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Adams v. Cooper Hosp.

November 13, 1996

EDWARD ADAMS AND BARBARA ADAMS, H/W, PLAINTIFFS-RESPONDENTS,
v.
COOPER HOSPITAL AND KIM HOLCOMB, R.N., DEFENDANTS-APPELLANTS, AND ANTHONY MURE, M.D., DEFENDANT.



On appeal from the Superior Court of New Jersey, Law Division, Camden County.

Approved for Publication November 13, 1996. As Amended November 25, 1996.

Before Judges Muir, Jr., Kleiner, and Bilder. The opinion of the court was delivered by Muir, Jr., J.A.D.

The opinion of the court was delivered by: Muir

The opinion of the court was delivered by

MUIR, JR., J.A.D.

In this nursing malpractice action, the jury awarded Edward Adams (plaintiff) $1,500,000 and his wife, Barbara Adams, $160,000 on her per quod claim. Defendants appeal the ensuing judgment. They argue the trial court committed reversible error when it refused to instruct the jury on the right of a nurse to exercise her medical judgment in the treatment of a patient. They also contend, because the plaintiff's Personal Injury Protection (PIP) insurer paid the stipulated $154,380 in medical malpractice expenses, N.J.S.A. 39:6A-12 barred the admissibility of all medical expenses. Thus, they argue the trial court committed reversible error when it instructed the jury pursuant to the collateral source rule. Finally, they contend the damage awards were so excessive as to require a new trial on both liability and damages. We affirm.

I.

The trial court instructed the jury on the general standard of care required of a medical provider as defined in Schueler v. Strelinger, 43 N.J. 330, 344-45, 204 A.2d 577 (1964). However, the court refused defendants' request to instruct that a medical provider "must be allowed a wide range in the reasonable exercise of judgment" as to the course of treatment taken. Ibid. Defendants find error in the refusal to charge the medical judgment rule. We disagree.

The medical judgment rule does not apply to all medical malpractice actions. Schueler set its parameters. "When a surgeon selects one of two courses, . . . either one of which has substantial support as proper practice by the medical profession, a claim of malpractice cannot be predicated solely on the course pursued." Id. at 346. The Schueler Court emphasized that, when a matter exists "about which there are differing schools of medical opinion . . . the plain inference is that the matter must be left to the good faith judgment of the experienced attending surgeon." Ibid. The Court relied on this principle to absolve the defendant doctor of liability because he chose between two medically confirmed alternatives. Those alternatives were to operate quickly and risk the patient's bleeding to death because of a blood-clotting problem or to take additional time to improve the blood's clotting and risk the spread of her possible cancer. These Hobson's choice circumstances induced the Court's reversal of a judgment against the doctor.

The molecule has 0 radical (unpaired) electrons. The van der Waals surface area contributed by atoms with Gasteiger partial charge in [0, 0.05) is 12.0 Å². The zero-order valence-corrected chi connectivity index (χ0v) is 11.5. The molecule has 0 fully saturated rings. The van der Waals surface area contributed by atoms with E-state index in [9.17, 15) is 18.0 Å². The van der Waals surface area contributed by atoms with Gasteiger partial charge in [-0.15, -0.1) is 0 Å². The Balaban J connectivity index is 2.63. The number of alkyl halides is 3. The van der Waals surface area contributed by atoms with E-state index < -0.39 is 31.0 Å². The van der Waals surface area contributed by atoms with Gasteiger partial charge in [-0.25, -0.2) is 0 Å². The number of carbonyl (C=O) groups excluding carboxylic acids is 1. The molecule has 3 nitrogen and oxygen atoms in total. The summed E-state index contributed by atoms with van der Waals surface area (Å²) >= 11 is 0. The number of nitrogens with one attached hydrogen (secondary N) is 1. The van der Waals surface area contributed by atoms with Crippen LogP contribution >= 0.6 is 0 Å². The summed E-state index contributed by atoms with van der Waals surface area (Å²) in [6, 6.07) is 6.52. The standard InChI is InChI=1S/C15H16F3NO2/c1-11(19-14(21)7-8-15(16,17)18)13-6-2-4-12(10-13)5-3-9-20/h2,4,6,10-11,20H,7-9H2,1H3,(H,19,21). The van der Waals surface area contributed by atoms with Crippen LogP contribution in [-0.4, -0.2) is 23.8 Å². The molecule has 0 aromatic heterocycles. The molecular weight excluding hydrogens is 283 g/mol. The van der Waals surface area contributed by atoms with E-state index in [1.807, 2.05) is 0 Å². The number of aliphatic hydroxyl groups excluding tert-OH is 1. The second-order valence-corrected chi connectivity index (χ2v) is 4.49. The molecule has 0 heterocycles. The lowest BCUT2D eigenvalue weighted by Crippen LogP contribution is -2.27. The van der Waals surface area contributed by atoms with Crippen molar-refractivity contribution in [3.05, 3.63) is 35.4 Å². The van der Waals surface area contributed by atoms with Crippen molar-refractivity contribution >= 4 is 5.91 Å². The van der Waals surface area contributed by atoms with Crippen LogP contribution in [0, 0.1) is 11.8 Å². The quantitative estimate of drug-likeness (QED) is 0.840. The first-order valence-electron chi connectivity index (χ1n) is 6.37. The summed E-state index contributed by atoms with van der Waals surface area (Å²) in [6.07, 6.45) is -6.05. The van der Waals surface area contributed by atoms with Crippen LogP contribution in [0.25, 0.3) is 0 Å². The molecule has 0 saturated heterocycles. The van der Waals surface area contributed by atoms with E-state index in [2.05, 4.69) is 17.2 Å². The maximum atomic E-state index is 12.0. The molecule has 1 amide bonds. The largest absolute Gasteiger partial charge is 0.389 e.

Here, no such choicelessness existed. The issue before the jury was whether Kim Holcomb, R.N., (defendant) had the duty to constantly monitor her patient, the plaintiff, during the time she was in charge of his care.

Plaintiff sustained serious injuries in an automobile accident. The hospital diagnosed his injuries as several broken ribs, a punctured lung, and a suspected heart injury. Hospital personnel placed him in the Trauma Intensive Care Unit. Approximately fifteen days after admission, plaintiff's condition stabilized. He was then transferred to a private room in a medical surgical ward where he came under the defendant's care.

On May 15, 1990, shortly after admission to the surgical ward, plaintiff, who had a trache tube inserted in his throat, was having difficulty breathing and was coughing up thick yellow mucous. He was unable to speak. His temperature went up to 101.4 degrees, and his vital signs also deteriorated. His blood pressure went to 210 over 100. A trauma physician ordered a blood gas test, medicine, and application of nitro paste to open up blood vessels. The nurse's hospital notes, recorded after her conversation with the trauma physician, indicated she would monitor the plaintiff.

Defendant claimed she complied with the trauma doctor's directions. She ordered the test and administered the paste and medicine. She also suctioned mucous from plaintiff's throat. Thereafter, she left plaintiff alone for thirty minutes or more. During that time, plaintiff began to choke on mucous accumulated at the trache tube. Unable to speak, he attempted to use a bedside call button designed to summon a nurse. His effort to do so led to his falling out of bed. The defendant and the trauma doctor found plaintiff lying on the floor surrounded by his urine and fecal matter. Subsequent suctioning of plaintiff's throat, according to the trauma doctor, brought out a "copious" amount of mucous. Plaintiff sustained a comminuted fracture of his left hip and a head trauma as the result of the fall. The hospital immediately transferred plaintiff back to the trauma unit and placed him on mechanical ventilation.

Plaintiff's nursing expert and defendant's nursing expert differed over the need to constantly monitor plaintiff. Emphasizing plaintiff's dangerously increased vital statistics and his inability to communicate, plaintiff's expert testified defendant deviated from the required standard of care when she left plaintiff alone for thirty minutes or more. The expert stated plaintiff needed someone to be with him constantly until he became stabilized. The expert did state that nurses "have the ability to make judgments," but defense counsel conceded she did not use the word judgment in rendering her opinion. We conclude the expert used the word ...


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